The beginning of any new year is laden with hopes, dreams and ideas for the coming twelve months.
In tech, those ideas and visions of the future are showcased at the Consumer Electronics Show (CES) but very rarely seen as actual product that you or I can buy that same year, however, this year, things are a bit different.
As always, CES was awash with the world’s tech media and every big, and small, brand you can think of. There was no shortage of new automotive tech, new TVs and a whole bunch of weird and wild things that I could never have imagined. Having said that, there were three main themes that permeated the entire show: artificial intelligence (AI), new display technology and the evolution of ecosystems.
Now, less than a week later, we’re getting to see real world applications of these three major tech trends in the form of one series of devices, the Samsung Galaxy S24 series.
The company unveiled its all new trio of flagships at a packed arena in San Jose, California, the heart of Silicon Valley.
While initial leaks proved to be correct in that the overall hardware design of the new S-series is near identical to the previous generation, that’s not necessarily a bad thing.
The new devices are flatter, have titanium rails which make them lighter and are available in a new more serious shade of colours. The clear standout is the S24 Ultra which trades its slightly curved display for a flatter one which makes using the embedded S-Pen even easier than ever before. The overall boxier, refined design and titanium rails make it look like a luxury item and is a wonderful showcase of Samsung’s design prowess. When a device is that good, there’s really nothing you can, or need to do to improve it other than minor refinements.
While the same is largely true for the S24 and S24 Plus, I found myself longing for the slightly softer edges of the S23 and S23 Plus, as the two new handsets felt a bit sharp in the hand and reminded me of the iPhone 14 Pro and Pro Max when it should’ve felt more like the softer, more ergonomic titanium edges of the iPhone 15 Pro and Pro Max. This isn’t to say that they’re bad devices, but you’re most likely going to want to put them in cases as soon as possible, versus the S24 Ultra which you’re going to want to enjoy caseless as much as possible.
The problem with these iterative hardware upgrades is that it will be perceived as a lack of innovation and will make it hard to convince some as to why they should upgrade.
Unfortunately, this isn’t a new issue in the industry with many people feeling that the smartphone industry is stagnant. While I certainly welcome more competition and am hoping either for a resurgence of Huawei or look for another brand in the Android sphere to become a true Samsung competitor on a global scale, the fact that smartphones - in their current form - have reached their zenith needs to be acknowledged. This isn’t the fault of Samsung or any other handset manufacturer, it’s something that just is.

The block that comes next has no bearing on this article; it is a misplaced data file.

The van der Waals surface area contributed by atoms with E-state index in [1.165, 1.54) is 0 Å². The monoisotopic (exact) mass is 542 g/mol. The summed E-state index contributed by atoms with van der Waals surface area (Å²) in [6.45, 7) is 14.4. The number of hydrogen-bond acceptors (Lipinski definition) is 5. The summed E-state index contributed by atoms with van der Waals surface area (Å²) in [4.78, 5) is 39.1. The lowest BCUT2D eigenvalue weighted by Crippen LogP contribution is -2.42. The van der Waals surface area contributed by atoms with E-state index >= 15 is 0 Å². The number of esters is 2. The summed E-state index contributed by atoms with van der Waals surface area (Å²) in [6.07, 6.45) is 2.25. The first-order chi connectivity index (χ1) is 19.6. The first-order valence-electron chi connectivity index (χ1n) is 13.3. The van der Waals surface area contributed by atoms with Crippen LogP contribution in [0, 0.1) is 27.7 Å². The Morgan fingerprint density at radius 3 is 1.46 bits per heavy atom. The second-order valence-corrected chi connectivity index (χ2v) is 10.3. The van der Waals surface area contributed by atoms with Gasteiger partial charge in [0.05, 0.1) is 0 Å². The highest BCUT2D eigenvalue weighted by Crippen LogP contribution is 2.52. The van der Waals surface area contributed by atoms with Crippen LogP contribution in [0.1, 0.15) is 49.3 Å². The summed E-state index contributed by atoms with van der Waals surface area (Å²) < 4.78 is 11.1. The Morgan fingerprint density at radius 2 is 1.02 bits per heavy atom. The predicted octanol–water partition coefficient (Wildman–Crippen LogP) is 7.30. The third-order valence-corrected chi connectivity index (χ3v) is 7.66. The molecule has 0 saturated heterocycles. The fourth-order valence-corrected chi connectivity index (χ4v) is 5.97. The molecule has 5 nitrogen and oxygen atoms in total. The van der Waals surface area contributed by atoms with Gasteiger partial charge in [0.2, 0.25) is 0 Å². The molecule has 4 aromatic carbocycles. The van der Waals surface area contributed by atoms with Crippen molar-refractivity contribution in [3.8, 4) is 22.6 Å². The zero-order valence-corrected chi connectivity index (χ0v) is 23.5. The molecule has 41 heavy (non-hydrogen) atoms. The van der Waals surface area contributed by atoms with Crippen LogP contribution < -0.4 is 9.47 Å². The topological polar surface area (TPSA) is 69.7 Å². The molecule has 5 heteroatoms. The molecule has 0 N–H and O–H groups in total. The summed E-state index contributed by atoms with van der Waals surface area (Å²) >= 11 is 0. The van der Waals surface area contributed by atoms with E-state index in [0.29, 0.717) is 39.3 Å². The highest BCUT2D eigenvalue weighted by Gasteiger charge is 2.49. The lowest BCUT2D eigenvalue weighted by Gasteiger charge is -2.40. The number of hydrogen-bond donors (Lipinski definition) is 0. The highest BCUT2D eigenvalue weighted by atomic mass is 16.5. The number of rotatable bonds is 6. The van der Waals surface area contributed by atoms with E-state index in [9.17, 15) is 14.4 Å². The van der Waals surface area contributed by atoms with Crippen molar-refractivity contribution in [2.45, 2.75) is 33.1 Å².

The S24 series is the perfect embodiment of this. It packs incredible innovation under the hood. Innovation that over time could have real meaningful impact on the way you connect, communicate, create and work.
Not only is there a new live translation feature that lets you speak your in your native language (dependant on whether that language is supported) to someone who does not speak that language and you’ll be able to understand each other, there’s also a translation transcription feature and a circle to search feature. While the first two have obvious benefits, the circle to search feature might seem less useful but having tried out the feature, it’s quickly become a favourite that I wish was available on every single device on the planet. Not only can you search for items in an image, whether you took that image or not, you’re also able to get links to buy the item you’ve searched for, and you can find mapping information.
The impact of features and services like this, driven by AI, is not to be underestimated. As the AI capabilities grow, these features become more useful and more impactful. There are also impressive improvements on the display, with the S24 Ultra being even more visible in harsh sunlight than the S23 Ultra was, and, when you look at Samsung’s entire hardware ecosystem, spanning mobile as well as home electronics, you see the vision they have to unite everything and enhance it with AI to create a new type of ecosystem that truly adapts to you in ways never seen before. The issue with that is that it’s going to take some time for that vision to be fully realised and for now, all that people are seeing is a new trio of handsets that look nearly identical to its predecessor, that while impressive, don’t offer what is perceived as significant innovation and upgrades.